“With the explosion of newly sequenced genomes from the gut microbiome and other environments, we can now create detailed genetic maps for thousands of bacterial species,” says Nayfach. “Our approach leverages this prior information to rapidly and comprehensively identify the genetic variants in a microbiome sample without performing time-consuming sequence alignments.”
The research field has previously been limited by the fact that only a few labs around the world have the money or computer hardware to analyze microbiome data at the resolution of strains.
“Our new algorithm opens the door for everyone to be able to achieve this level of resolution on a personal computer,” says Pollard.
One of the questions that microbiome researchers have been striving to answer in recent years is how much the microbiome changes in one person’s body over time. This question has been addressed at a species level; scientists have tracked how the species composition of people’s microbiomes changes along with diet, disease, or environmental changes. But results have failed to explain how the microbiome gains new functions, such as antibiotic resistance or the ability to inactivate chemotherapy drugs, when species composition remains stable from month to month.
Pollard and her colleagues wanted to delve into this question at a deeper level, by analyzing how the strains of bacteria, rather than just species, change over time. They repurposed a method designed for sequencing single human cells and used it to barcode bacterial DNA molecules. This enabled the group to track individual strains of bacteria in one person over the course of a 5-month study.
“There’s still a lot of work to be done to understand the functional consequences of differences in the microbiome. But until now, we haven’t had the right measurement tools to ask these questions—and now we do.”
The team sequenced the microbiome of a healthy individual approximately once a week over 5 months. During that time period, the subject was surprisingly diagnosed with Lyme disease and received a 2-week course of antibiotics—known to eliminate many species of bacteria, including those that live in the human gut.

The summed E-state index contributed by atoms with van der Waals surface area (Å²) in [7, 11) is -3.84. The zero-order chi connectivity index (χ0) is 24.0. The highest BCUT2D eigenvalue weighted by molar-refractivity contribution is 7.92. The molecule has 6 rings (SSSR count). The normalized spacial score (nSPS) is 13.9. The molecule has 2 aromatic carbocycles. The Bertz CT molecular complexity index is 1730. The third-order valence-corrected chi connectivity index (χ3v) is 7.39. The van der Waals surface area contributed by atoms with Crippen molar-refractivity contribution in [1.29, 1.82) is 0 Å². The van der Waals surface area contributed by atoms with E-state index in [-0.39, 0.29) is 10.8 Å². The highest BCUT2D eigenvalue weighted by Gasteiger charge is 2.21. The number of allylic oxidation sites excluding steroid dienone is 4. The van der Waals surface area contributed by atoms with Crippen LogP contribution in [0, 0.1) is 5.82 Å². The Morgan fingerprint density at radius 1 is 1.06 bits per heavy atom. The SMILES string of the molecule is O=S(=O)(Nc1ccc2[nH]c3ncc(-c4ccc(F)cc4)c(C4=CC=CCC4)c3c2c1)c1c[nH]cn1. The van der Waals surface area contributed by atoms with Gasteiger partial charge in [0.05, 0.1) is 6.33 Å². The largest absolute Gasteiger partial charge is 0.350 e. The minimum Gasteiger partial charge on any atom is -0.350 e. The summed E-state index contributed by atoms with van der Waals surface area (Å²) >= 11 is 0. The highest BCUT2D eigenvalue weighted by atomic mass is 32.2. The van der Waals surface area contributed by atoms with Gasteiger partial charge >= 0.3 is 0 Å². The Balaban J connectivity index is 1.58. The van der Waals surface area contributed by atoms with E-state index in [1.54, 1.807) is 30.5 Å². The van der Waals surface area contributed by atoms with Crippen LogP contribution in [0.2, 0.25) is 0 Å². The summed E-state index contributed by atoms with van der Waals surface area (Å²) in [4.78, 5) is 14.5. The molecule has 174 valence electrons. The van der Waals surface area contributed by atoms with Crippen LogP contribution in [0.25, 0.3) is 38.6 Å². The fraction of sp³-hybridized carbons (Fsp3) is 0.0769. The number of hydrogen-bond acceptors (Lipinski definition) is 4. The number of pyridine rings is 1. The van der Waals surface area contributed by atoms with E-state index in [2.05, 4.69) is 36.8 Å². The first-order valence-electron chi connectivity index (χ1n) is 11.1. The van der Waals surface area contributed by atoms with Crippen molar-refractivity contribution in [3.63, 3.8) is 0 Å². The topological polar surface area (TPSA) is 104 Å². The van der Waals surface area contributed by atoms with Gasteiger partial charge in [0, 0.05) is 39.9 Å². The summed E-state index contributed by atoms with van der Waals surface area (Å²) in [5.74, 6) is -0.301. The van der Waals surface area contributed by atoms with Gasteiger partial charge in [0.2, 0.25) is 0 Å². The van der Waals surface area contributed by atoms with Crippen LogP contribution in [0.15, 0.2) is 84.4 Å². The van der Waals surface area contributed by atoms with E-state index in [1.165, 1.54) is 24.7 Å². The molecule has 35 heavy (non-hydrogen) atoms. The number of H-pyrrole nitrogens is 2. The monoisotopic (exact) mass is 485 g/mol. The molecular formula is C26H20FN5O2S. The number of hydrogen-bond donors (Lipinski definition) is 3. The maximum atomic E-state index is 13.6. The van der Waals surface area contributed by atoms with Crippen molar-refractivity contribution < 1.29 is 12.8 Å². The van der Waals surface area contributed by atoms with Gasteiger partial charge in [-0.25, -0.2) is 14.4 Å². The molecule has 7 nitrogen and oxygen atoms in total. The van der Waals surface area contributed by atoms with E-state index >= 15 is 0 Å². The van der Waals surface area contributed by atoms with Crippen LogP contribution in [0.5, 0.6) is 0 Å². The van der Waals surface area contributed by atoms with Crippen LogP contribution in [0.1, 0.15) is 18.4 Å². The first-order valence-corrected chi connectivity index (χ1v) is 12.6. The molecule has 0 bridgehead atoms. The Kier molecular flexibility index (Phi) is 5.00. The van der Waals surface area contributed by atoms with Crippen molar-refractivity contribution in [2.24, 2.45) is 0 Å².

“What we assumed is that a lot of microbes would become less abundant with the antibiotics, and then recover, but the microbiome at the end would more or less resemble the microbiome at the start,” says Good, assistant professor of applied physics at Stanford.
In some cases, this was true—certain species, and strains, of microbes were remarkably resilient, present with nearly unchanged genomes at the start and finish of the 5-month period. But in other cases, the strains present after antibiotics were genetically different from those at the start even though the abundance of the species did not change. Importantly, these differences would have been missed if the team had only analyzed the species present in each microbiome sample.
Although the GT-Pro algorithm was not yet available to be used in this study, Pollard says it would make similar future studies much easier—and cheaper—to conduct.
The bacteria in your body are like a jungle—a living, changing ecosystem with organisms co-existing in a delicate balance. When looking at satellite images from above, ecologists can monitor the most profound, drastic changes to a jungle, but they’ll miss out on the finer intricacies that shape the environment.
Similarly, those studying the microbiome by watching how species change have been getting a high-level view of the network, and seeing only the most obvious connections to health and disease. But with GT-Pro and a new view of microbe strains, Pollard says, new links will become apparent.
“There’s still a lot of work to be done to understand the functional consequences of differences in the microbiome,” says Pollard. “But until now, we haven’t had the right measurement tools to ask these questions—and now we do.”
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The paper “Fast and accurate metagenotyping of the human gut microbiome with GT-Pro ” was published by the journal Nature Biotechnology on December 23, 2021. Other authors include Zhou Jason Shi from Gladstone, and Boris Dimitrov and Chunyu Zhao from the Chan Zuckerberg Biohub. The study was funded in part by the National Science Foundation (grant DMS-1563159) and the Chan Zuckerberg Biohub.
The paper “Longitudinal linked-read sequencing reveals ecological and evolutionary responses of a human gut microbiome during antibiotic treatment” was published in the August 2021 issue of the journal Genome Research. Other authors include Morteza Roodgar, Mohan Avula, Wenyu Zhou, Samuel Lancaster, Hayan Lee, Afshin Babveyh, and Sophia Nesamoney from Stanford University; Nindita Garud of the University of California, Los Angeles; and Stephen Martis of the University of California, Berkeley. The work was supported in part by the US National Science Foundation (DMS-1563159) and the Chan Zuckerberg Biohub.
To ensure our work does the greatest good, Gladstone Institutes focuses on conditions with profound medical, economic, and social impact—unsolved diseases. Gladstone is an independent, nonprofit life science research organization that uses visionary science and technology to overcome disease. It has an academic affiliation with UC San Francisco.